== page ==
Nine Planets Activity solar system printables solar system worksheet 8 learn Nine Planets Activity

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A little interesting about space life.

The team also considered whether it would be possible to determine, with an adequate degree of certainty, if a detected moon could bear life-loving liquid water. In their analysis, the "input" climate for the moon is habitable, which is identified with high probability. However, there still remains approximately a one in six failure rate.



and here is another

Dr. Le Gall and her team used the newly acquired depth-sounding information in order to separate the contributions made to the sea's detected temperature by the liquid sea and the seabed, which provided new insights into their compositions.



and finally

NASA's Galileo spacecraft imaged Europa during a flyby on September 7, 1996. In fact, so far there have only been flyby missions to this fascinating object. Galileo viewed Europa's surface much more closely than the Pioneers and Voyagers, and it revealed to astronomers a bizarre surface that looked like broken glass, repaired by an icy glue oozing up from below.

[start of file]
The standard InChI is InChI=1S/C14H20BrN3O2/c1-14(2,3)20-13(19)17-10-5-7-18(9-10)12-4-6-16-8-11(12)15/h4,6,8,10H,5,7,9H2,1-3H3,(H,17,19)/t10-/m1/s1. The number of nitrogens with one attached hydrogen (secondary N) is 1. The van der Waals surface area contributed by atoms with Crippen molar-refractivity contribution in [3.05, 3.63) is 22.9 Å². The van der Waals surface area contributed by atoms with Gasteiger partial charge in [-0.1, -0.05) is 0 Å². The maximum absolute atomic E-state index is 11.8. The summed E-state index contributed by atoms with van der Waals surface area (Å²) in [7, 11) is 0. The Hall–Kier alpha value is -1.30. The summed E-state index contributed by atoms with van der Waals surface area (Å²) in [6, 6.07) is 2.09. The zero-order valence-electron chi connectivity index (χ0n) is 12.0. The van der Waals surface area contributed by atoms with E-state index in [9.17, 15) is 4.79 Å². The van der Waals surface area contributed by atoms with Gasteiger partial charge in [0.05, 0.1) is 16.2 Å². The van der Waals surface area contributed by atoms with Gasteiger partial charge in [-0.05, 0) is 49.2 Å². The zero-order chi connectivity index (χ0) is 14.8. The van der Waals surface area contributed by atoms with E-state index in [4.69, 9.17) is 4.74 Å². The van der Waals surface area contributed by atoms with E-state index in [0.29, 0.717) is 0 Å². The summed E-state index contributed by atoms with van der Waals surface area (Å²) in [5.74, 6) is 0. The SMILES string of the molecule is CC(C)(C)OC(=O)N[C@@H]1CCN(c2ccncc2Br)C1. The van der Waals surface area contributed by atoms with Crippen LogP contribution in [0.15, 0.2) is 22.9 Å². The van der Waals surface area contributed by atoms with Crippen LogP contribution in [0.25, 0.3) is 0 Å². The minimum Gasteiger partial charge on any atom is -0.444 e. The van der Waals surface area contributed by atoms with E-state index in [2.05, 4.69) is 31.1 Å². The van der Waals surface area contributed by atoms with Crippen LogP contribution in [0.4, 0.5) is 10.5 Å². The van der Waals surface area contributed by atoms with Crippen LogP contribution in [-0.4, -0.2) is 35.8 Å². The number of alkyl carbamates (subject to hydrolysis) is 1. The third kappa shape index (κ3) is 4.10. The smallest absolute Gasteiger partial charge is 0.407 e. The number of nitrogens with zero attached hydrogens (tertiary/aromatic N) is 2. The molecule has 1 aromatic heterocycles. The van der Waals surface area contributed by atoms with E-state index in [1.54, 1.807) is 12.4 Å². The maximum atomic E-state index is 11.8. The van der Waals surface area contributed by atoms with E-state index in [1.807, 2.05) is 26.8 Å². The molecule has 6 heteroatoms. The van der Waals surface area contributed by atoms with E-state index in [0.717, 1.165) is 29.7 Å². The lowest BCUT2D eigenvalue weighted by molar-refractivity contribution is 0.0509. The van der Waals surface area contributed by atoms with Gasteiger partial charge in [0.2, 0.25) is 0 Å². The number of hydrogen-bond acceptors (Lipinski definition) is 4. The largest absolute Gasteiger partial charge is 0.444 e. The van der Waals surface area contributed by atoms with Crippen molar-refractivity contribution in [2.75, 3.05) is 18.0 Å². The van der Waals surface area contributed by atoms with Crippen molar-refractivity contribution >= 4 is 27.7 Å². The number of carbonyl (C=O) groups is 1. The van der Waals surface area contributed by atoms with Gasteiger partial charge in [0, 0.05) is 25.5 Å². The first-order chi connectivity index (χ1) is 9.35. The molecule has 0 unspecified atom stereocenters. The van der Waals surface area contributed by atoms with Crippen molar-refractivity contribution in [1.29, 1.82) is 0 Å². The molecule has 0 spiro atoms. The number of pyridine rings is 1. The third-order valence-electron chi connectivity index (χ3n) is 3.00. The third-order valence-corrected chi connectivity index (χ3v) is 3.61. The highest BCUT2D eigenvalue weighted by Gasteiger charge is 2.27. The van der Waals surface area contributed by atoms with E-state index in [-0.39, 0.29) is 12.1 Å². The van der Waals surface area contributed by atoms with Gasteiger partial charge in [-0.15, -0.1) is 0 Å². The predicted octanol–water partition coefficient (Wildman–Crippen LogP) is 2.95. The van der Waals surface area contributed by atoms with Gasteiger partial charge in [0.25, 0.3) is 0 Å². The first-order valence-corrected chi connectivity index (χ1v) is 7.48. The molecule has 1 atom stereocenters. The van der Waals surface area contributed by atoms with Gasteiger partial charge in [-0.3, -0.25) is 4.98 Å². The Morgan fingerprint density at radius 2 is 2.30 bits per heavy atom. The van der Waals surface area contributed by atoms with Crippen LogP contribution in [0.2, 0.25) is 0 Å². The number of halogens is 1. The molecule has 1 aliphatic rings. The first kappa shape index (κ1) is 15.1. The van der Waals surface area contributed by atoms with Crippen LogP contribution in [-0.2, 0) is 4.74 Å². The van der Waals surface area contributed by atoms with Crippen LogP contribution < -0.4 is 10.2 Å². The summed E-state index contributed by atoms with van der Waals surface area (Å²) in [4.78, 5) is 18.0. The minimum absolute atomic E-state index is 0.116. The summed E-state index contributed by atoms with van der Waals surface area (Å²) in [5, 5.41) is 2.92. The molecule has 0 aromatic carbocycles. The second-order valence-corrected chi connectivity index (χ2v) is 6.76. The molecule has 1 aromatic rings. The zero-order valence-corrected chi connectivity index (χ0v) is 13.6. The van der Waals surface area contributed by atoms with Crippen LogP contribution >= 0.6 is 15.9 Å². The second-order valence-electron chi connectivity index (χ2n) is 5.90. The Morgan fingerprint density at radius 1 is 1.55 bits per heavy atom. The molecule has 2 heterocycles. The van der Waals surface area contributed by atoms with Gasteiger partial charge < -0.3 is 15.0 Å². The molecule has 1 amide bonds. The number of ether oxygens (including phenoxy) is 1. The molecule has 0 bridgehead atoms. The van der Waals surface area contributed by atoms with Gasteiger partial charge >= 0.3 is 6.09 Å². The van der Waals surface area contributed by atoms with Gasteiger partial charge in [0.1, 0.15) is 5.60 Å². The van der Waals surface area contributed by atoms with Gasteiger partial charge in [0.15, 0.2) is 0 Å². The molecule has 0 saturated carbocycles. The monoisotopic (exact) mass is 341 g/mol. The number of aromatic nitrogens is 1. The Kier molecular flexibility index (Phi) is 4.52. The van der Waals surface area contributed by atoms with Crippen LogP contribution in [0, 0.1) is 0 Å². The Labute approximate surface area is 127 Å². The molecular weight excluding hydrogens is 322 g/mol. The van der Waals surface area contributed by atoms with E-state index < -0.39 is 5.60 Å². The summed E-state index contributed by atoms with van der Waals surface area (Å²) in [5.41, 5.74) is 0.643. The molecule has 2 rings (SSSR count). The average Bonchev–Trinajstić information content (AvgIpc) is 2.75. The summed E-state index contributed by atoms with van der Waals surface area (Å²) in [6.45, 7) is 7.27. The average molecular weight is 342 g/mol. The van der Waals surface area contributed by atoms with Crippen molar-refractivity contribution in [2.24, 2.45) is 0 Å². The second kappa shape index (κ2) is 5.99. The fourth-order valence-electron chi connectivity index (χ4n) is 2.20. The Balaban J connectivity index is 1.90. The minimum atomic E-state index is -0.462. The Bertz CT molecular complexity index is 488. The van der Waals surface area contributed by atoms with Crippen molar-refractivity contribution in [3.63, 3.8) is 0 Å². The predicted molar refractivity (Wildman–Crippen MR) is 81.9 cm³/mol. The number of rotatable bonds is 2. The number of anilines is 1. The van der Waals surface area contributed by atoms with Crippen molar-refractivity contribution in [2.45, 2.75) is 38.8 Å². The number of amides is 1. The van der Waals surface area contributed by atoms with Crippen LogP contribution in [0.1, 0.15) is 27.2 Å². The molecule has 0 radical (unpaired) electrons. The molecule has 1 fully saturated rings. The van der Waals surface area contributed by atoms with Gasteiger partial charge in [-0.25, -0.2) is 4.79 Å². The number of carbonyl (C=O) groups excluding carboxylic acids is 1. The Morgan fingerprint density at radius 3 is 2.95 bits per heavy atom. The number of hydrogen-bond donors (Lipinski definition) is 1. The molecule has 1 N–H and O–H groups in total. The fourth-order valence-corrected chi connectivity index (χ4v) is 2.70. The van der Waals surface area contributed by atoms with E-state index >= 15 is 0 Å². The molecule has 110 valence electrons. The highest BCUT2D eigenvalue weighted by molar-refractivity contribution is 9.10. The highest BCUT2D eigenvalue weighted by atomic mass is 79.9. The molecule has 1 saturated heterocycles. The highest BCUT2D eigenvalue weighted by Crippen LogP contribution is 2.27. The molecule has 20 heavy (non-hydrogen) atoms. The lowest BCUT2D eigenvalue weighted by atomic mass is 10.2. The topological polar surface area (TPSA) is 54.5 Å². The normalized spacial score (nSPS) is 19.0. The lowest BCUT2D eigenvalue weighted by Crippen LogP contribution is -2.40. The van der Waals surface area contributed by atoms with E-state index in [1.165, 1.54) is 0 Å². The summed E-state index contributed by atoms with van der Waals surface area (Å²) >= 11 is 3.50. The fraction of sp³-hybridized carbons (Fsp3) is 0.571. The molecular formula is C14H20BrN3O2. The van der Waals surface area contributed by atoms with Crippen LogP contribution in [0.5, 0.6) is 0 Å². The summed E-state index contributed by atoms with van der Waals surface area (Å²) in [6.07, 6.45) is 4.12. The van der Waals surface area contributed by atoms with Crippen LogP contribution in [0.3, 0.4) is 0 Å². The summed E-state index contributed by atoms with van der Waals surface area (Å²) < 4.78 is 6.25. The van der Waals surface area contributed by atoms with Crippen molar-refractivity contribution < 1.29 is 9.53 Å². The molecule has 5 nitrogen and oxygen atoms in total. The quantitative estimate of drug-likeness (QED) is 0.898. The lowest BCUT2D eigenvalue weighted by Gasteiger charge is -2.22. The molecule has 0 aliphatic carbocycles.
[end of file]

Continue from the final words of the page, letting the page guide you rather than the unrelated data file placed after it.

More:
Other facts:

Earth's Moon completes one orbit around our planet every 27 days, and it rotates (spins) at the same rate. Because Earth is also moving--rotating on its axis as it circles our Star--from our perspective our lunar companion appears to orbit us every 29 days.



The lunar mantle reaches from the top of the partially molten layer to the bottom of the lunar crust. It is thought to be made up of minerals like pyroxine and olivine--both of which are composed of magnesium, iron, silicon and oxygen atoms.



Two French astrophysicists, proposing the new, alternative scenario explaining moon-birth, reported their findings in a paper titled: Formation of Regular Satellites from Ancient Massive Rings in the Solar System, published in the November 30, 2012 issue of the journal Science. Dr. Aurelien Crida, an astrophysicist at the University of Nice--Sophia Antipolis and the Observatory of Cote d'Azur in France, explained in the November 29, 2012 issue of Scientific American that "It's fundamentally the same process that gave birth to the Moon and to the satellites of the giant planets, and that's the spreading of rings." Dr. Crida is a co-author of the study with Dr. Sebastien Charnoz of the University of Paris--Diderot.